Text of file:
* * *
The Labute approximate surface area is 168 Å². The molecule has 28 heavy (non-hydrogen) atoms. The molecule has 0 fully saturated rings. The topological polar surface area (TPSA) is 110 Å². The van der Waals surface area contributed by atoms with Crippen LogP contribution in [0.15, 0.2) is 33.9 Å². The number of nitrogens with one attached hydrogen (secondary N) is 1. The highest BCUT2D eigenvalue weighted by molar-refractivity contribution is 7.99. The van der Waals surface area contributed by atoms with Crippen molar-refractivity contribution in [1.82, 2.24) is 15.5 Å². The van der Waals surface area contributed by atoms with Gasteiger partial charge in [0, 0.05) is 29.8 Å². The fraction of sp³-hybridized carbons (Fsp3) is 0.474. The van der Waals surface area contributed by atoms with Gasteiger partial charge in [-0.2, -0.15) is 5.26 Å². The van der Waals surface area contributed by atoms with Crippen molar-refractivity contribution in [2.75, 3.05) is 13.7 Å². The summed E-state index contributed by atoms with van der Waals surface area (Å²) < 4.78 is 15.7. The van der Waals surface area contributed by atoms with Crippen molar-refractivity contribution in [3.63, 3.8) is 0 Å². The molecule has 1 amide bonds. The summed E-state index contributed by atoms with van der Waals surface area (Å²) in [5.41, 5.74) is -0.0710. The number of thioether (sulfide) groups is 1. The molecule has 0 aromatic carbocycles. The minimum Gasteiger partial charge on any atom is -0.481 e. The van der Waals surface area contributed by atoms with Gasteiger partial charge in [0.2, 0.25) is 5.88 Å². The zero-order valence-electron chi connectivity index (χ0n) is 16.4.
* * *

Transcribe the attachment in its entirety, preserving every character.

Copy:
The Labute approximate surface area is 168 Å². The molecule has 28 heavy (non-hydrogen) atoms. The molecule has 0 fully saturated rings. The topological polar surface area (TPSA) is 110 Å². The van der Waals surface area contributed by atoms with Crippen LogP contribution in [0.15, 0.2) is 33.9 Å². The number of nitrogens with one attached hydrogen (secondary N) is 1. The highest BCUT2D eigenvalue weighted by molar-refractivity contribution is 7.99. The van der Waals surface area contributed by atoms with Crippen molar-refractivity contribution in [1.82, 2.24) is 15.5 Å². The van der Waals surface area contributed by atoms with Gasteiger partial charge in [0, 0.05) is 29.8 Å². The fraction of sp³-hybridized carbons (Fsp3) is 0.474. The van der Waals surface area contributed by atoms with Gasteiger partial charge in [-0.2, -0.15) is 5.26 Å². The van der Waals surface area contributed by atoms with Crippen molar-refractivity contribution in [2.75, 3.05) is 13.7 Å². The summed E-state index contributed by atoms with van der Waals surface area (Å²) < 4.78 is 15.7. The van der Waals surface area contributed by atoms with Crippen molar-refractivity contribution in [3.63, 3.8) is 0 Å². The molecule has 1 amide bonds. The summed E-state index contributed by atoms with van der Waals surface area (Å²) in [5.41, 5.74) is -0.0710. The number of thioether (sulfide) groups is 1. The molecule has 0 aromatic carbocycles. The minimum Gasteiger partial charge on any atom is -0.481 e. The van der Waals surface area contributed by atoms with Gasteiger partial charge in [0.2, 0.25) is 5.88 Å². The zero-order valence-electron chi connectivity index (χ0n) is 16.4.